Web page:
News / USA

US Fights Human Slavery in Major Cities

People from Latin America, Asia trafficked to the US for sex, labor

A study by The Human Smuggling and Trafficking Center finds nearly 83 percent of suspected human trafficking incidents involve the sex trade.
A study by The Human Smuggling and Trafficking Center finds nearly 83 percent of suspected human trafficking incidents involve the sex trade.

Multimedia

Elizabeth Lee

In almost every major city in the United States, advocates say victims of human slavery are exploited everyday.

"Human trafficking is a very serious problem in the United States," says Bradley Myles of the Polaris Project, an organization that fights human trafficking.

According to Myles, some of the victims are forced to work in the homes of the wealthy and at restaurants. Many others, especially women, are forced into prostitution.



"We know from our very own eyes that it's happening. We're not kind of hearing it third hand. We've been inside those places. We work with those women."

The Polaris Project operates a human trafficking hotline. Calls come in from around the country.

"So we're getting calls from Texas. We're getting calls from California. We're getting calls from New York, Florida and DC is one of those top five cities where we're getting calls," says Myles.

Deborah Sigmund, founder of the advocacy group, Innocents at Risk, says most of the victims of human trafficking come from economically depressed countries and are lured to the U.S. with promises of a better life.

"They want to think that they can come to America and have a great job so it's very easy to fool them," she says.

According to the experts, some of the victims are forced to sell sex from brothels disguised as massage parlors.

Tim Whittman of the Federal Bureau of Investigation is an expert on human trafficking in the U.S.

"The number one foreign country is Mexico," says Tim Whittman, an expert on human trafficking with the U.S. Federal Bureau of Investigation (FBI). "Approximately 20 percent of our cases involve victims from Mexico."

The nation's capital is not immune to the problem. In Washington, the Polaris Project sees sex trafficking victims who are U.S. citizens, and women from South Korea, China and Latin America.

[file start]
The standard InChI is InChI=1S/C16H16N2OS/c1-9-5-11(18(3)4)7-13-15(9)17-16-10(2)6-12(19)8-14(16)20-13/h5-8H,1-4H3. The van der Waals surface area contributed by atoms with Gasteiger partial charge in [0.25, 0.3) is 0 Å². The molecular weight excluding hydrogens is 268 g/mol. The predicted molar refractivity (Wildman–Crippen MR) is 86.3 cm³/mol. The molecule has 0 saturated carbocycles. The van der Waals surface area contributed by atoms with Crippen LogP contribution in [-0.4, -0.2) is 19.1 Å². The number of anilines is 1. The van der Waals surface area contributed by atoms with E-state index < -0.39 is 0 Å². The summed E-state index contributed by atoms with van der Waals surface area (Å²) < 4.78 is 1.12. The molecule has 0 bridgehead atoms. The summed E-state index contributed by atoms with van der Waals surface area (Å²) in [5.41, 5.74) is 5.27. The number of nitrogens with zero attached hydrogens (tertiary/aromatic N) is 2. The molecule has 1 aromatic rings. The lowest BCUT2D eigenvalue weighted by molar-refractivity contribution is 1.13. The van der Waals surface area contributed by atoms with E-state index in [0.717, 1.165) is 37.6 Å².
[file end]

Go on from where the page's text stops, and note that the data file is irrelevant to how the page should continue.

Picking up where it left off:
While some of their clients are middle class professionals from the community at large, many brothels will only accept a narrow clientele to make it difficult for law enforcement to catch them.

"If a person for example from Korea is brought in to the United States under false pretenses and then forced into prostitution very much that place where the prostitution occurs is within the Korean community in the United States," says the FBI's Whittman.

A study by The Human Smuggling and Trafficking Center finds nearly 83 percent of suspected human trafficking incidents involve sex trafficking. Advocates say other types of human slavery include people being forced to work as domestic servants and in agriculture. The FBI says the smugglers often threaten their victims and make it difficult for them to pay off their debts.

"Commonly, it's a threat against their family back in their home country and it's used to put that person in a position where they feel compelled to provide labor or service in the United States," says Whitman. "A common threat is if you leave we're going to report you to immigration and you'll be arrested, you'll be kept in prison for a long time."

In reality, there is help. Victims of human trafficking can sometimes be granted a special visa that allows them to stay in the U.S. for up to four years. During that time, they may apply for permanent residency.

But with threats, a language barrier and fear of the legal system, victims often do not or are unable to seek help.